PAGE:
A major constraint hindering the growth of the microinsurance sector is the lack of policies and regulatory mechanisms to facilitate microinsurance, says a recent report produced by the International Cooperative and Mutual Insurance Federation (ICMIF) and the Institute of Policy Studies of Sri Lanka (IPS).
Reviews of available literature, as well as discussions with suppliers of microinsurance providers agree that the lack of provisions in insurance law for microinsurance in Sri Lanka is a major concern.
The report entitled “ Country diagnostic on mutual and cooperative microinsurance in Sri Lanka” says that current regulatory requirements are arguably more suitable for traditional providers and could be considered too stringent in the case of smaller scale microinsurance providers. According to a study conducted by BASIX Consulting (2016), minimum capital and reinsurance requirements have prevented registered insurers from entering the microinsurance market.
Insurers which are currently involved in microinsurance also find these stringent regulations to be a disincentive to expanding these microinsurance activities. For example, additional high costs associated with recently introduced regulatory requirements such as Risk Based Capital (RBC) regulations, and the segregation of life and general insurance businesses were cited by microinsurance providers as key regulatory hurdles deterring them from expanding their low-premium business ventures. These concerns were shared by the formal cooperative and mutual microinsurance providers in Sri Lanka.
The prospects for insurance business expansion are rather limited for these microinsurance organisations. A key reason for this is their reluctance to partner with formal insurance providers. Many informal, community-based organisations feel that the profit-maximising outlook of formal insurance companies is potentially damaging to their welfare-maximising endeavours.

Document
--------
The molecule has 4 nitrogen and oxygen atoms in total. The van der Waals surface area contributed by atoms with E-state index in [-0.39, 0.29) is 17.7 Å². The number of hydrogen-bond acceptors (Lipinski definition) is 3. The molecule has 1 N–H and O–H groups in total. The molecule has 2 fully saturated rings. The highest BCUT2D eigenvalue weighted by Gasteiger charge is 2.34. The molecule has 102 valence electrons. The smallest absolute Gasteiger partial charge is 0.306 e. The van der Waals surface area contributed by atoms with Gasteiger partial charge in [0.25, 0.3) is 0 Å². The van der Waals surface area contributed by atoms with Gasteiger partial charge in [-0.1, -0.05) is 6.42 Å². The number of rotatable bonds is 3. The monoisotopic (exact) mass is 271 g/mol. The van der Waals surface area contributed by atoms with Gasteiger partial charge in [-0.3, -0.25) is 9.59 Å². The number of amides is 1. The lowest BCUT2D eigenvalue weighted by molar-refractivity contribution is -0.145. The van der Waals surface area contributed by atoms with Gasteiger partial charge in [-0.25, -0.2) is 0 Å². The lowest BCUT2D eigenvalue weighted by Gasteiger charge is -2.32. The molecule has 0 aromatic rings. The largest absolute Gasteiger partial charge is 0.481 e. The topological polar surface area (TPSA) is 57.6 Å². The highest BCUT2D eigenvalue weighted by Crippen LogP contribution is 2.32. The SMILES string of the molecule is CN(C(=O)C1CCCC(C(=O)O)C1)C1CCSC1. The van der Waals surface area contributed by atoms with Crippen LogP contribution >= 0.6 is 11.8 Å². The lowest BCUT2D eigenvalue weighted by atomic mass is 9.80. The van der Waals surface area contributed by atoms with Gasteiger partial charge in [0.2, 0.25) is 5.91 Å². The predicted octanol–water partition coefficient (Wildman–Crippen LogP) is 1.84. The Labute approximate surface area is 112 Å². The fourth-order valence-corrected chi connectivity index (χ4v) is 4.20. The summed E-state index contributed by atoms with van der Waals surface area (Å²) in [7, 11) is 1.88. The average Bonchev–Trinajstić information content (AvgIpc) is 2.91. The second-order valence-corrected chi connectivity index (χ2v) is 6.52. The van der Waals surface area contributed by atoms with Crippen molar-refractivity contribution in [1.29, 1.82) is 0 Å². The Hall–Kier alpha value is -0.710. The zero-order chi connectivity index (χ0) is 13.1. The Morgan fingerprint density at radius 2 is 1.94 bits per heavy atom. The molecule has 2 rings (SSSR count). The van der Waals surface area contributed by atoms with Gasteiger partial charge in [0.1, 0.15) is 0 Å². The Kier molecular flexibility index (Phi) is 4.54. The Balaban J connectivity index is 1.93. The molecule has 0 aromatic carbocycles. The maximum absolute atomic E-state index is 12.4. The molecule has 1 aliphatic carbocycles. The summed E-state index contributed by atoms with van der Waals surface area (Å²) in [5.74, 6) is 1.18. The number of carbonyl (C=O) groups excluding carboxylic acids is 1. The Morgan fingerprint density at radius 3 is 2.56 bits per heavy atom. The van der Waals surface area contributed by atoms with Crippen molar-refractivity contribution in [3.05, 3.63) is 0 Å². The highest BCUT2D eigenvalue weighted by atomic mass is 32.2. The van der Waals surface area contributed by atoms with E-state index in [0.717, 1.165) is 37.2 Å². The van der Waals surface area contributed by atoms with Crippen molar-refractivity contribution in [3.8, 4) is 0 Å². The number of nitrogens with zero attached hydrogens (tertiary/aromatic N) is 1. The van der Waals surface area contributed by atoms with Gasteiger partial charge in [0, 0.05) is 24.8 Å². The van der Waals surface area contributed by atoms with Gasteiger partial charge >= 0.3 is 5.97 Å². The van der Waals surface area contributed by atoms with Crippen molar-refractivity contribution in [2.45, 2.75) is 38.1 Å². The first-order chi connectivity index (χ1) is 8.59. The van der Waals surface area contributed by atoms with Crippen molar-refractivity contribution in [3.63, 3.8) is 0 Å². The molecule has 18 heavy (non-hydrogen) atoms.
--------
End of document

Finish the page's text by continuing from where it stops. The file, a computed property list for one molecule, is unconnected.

The government’s presence in the microinsurance industry is also seen as to be a deterrent to expanding microinsurance business. For example, AAIB, the main role of which is to provide agricultural insurance has now entered the motor insurance market as well, while the national reinsurer, NITF has also entered the market as an insurance provider. Insurance companies in the private sector find it difficult to compete with such government bodies that can provide services at subsidised prices.
Furthermore, low income households are habitually highly reliant on government assistance in times of disaster; they expect government aid as a matter of course, and thus are not motivated to purchase insurance to face possible risks.
In addition to the government’s assistance, low-income households were found to be highly reliant on community-based networks as a risk management strategy. The high level of social organisation in village communities points to the availability of room for growth for mutual and cooperative microinsurance providers, yet to be fully exploited.
The low demand for insurance among low-income households also contributes to impeding the growth of the microinsurance industry. A major reason for the low demand is the lack of insurance awareness among low income households. Additionally, these households express high levels of mistrust towards insurance companies due to past experiences.
Furthermore, the microinsurance industry targets the low-income households which can often be characterised by highly irregular and seasonal income patterns; the inability of such households to commit to periodical premium payments has also contributed to shrinking their demand for insurance.